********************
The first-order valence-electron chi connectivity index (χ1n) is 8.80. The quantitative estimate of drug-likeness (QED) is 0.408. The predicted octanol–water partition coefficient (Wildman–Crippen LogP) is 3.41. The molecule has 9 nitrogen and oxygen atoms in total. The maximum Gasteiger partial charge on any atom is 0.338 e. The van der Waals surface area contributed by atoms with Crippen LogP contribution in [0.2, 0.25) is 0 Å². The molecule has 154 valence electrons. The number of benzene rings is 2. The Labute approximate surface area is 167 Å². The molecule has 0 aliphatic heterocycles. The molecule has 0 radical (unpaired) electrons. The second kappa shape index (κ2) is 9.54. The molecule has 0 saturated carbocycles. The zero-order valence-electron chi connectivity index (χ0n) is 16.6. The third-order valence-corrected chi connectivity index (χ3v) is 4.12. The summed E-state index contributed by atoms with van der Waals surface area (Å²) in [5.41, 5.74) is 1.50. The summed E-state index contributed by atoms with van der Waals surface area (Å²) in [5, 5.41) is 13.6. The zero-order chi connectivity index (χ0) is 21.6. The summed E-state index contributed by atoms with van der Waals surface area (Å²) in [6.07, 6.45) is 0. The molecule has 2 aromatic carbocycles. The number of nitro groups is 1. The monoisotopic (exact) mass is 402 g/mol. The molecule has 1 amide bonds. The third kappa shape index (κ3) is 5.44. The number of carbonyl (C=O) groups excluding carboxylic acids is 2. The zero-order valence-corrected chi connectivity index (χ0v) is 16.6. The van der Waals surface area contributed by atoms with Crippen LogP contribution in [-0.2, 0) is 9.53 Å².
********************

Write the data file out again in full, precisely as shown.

The first-order valence-electron chi connectivity index (χ1n) is 8.80. The quantitative estimate of drug-likeness (QED) is 0.408. The predicted octanol–water partition coefficient (Wildman–Crippen LogP) is 3.41. The molecule has 9 nitrogen and oxygen atoms in total. The maximum Gasteiger partial charge on any atom is 0.338 e. The van der Waals surface area contributed by atoms with Crippen LogP contribution in [0.2, 0.25) is 0 Å². The molecule has 154 valence electrons. The number of benzene rings is 2. The Labute approximate surface area is 167 Å². The molecule has 0 aliphatic heterocycles. The molecule has 0 radical (unpaired) electrons. The second kappa shape index (κ2) is 9.54. The molecule has 0 saturated carbocycles. The zero-order valence-electron chi connectivity index (χ0n) is 16.6. The third-order valence-corrected chi connectivity index (χ3v) is 4.12. The summed E-state index contributed by atoms with van der Waals surface area (Å²) in [5.41, 5.74) is 1.50. The summed E-state index contributed by atoms with van der Waals surface area (Å²) in [5, 5.41) is 13.6. The zero-order chi connectivity index (χ0) is 21.6. The summed E-state index contributed by atoms with van der Waals surface area (Å²) in [6.07, 6.45) is 0. The molecule has 2 aromatic carbocycles. The number of nitro groups is 1. The monoisotopic (exact) mass is 402 g/mol. The molecule has 1 amide bonds. The third kappa shape index (κ3) is 5.44. The number of carbonyl (C=O) groups excluding carboxylic acids is 2. The zero-order valence-corrected chi connectivity index (χ0v) is 16.6. The van der Waals surface area contributed by atoms with Crippen LogP contribution in [-0.2, 0) is 9.53 Å².